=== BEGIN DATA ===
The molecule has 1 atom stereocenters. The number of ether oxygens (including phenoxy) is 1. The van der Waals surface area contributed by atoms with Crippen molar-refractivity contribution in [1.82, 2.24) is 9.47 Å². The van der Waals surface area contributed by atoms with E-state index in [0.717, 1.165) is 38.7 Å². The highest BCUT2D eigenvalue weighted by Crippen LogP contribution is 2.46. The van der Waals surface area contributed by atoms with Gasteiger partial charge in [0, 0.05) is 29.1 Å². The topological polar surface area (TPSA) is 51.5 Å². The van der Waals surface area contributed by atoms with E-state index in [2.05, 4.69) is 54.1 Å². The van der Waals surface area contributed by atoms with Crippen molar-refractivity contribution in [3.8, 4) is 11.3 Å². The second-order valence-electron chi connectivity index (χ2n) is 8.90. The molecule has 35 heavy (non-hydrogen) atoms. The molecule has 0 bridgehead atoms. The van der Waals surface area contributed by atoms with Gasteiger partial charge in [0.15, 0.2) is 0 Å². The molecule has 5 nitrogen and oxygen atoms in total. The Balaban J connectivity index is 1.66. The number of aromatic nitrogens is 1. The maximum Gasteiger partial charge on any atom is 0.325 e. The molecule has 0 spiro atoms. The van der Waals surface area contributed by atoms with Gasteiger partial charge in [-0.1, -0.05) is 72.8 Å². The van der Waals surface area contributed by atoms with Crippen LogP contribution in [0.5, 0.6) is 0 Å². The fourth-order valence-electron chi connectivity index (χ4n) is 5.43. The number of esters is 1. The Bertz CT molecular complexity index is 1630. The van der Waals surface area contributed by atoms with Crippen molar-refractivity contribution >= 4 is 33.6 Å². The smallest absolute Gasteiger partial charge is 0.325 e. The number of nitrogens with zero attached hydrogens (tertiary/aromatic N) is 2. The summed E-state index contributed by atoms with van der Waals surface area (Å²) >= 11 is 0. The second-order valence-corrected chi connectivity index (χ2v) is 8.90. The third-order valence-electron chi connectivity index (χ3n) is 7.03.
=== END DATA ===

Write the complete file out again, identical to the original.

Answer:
The molecule has 1 atom stereocenters. The number of ether oxygens (including phenoxy) is 1. The van der Waals surface area contributed by atoms with Crippen molar-refractivity contribution in [1.82, 2.24) is 9.47 Å². The van der Waals surface area contributed by atoms with E-state index in [0.717, 1.165) is 38.7 Å². The highest BCUT2D eigenvalue weighted by Crippen LogP contribution is 2.46. The van der Waals surface area contributed by atoms with Gasteiger partial charge in [0, 0.05) is 29.1 Å². The topological polar surface area (TPSA) is 51.5 Å². The van der Waals surface area contributed by atoms with E-state index in [2.05, 4.69) is 54.1 Å². The van der Waals surface area contributed by atoms with Crippen molar-refractivity contribution in [3.8, 4) is 11.3 Å². The second-order valence-electron chi connectivity index (χ2n) is 8.90. The molecule has 35 heavy (non-hydrogen) atoms. The molecule has 0 bridgehead atoms. The van der Waals surface area contributed by atoms with Gasteiger partial charge in [0.15, 0.2) is 0 Å². The molecule has 5 nitrogen and oxygen atoms in total. The Balaban J connectivity index is 1.66. The number of aromatic nitrogens is 1. The maximum Gasteiger partial charge on any atom is 0.325 e. The molecule has 0 spiro atoms. The van der Waals surface area contributed by atoms with Gasteiger partial charge in [-0.1, -0.05) is 72.8 Å². The van der Waals surface area contributed by atoms with Crippen LogP contribution in [0.5, 0.6) is 0 Å². The fourth-order valence-electron chi connectivity index (χ4n) is 5.43. The number of esters is 1. The Bertz CT molecular complexity index is 1630. The van der Waals surface area contributed by atoms with Crippen molar-refractivity contribution >= 4 is 33.6 Å². The smallest absolute Gasteiger partial charge is 0.325 e. The number of nitrogens with zero attached hydrogens (tertiary/aromatic N) is 2. The summed E-state index contributed by atoms with van der Waals surface area (Å²) >= 11 is 0. The second-order valence-corrected chi connectivity index (χ2v) is 8.90. The third-order valence-electron chi connectivity index (χ3n) is 7.03.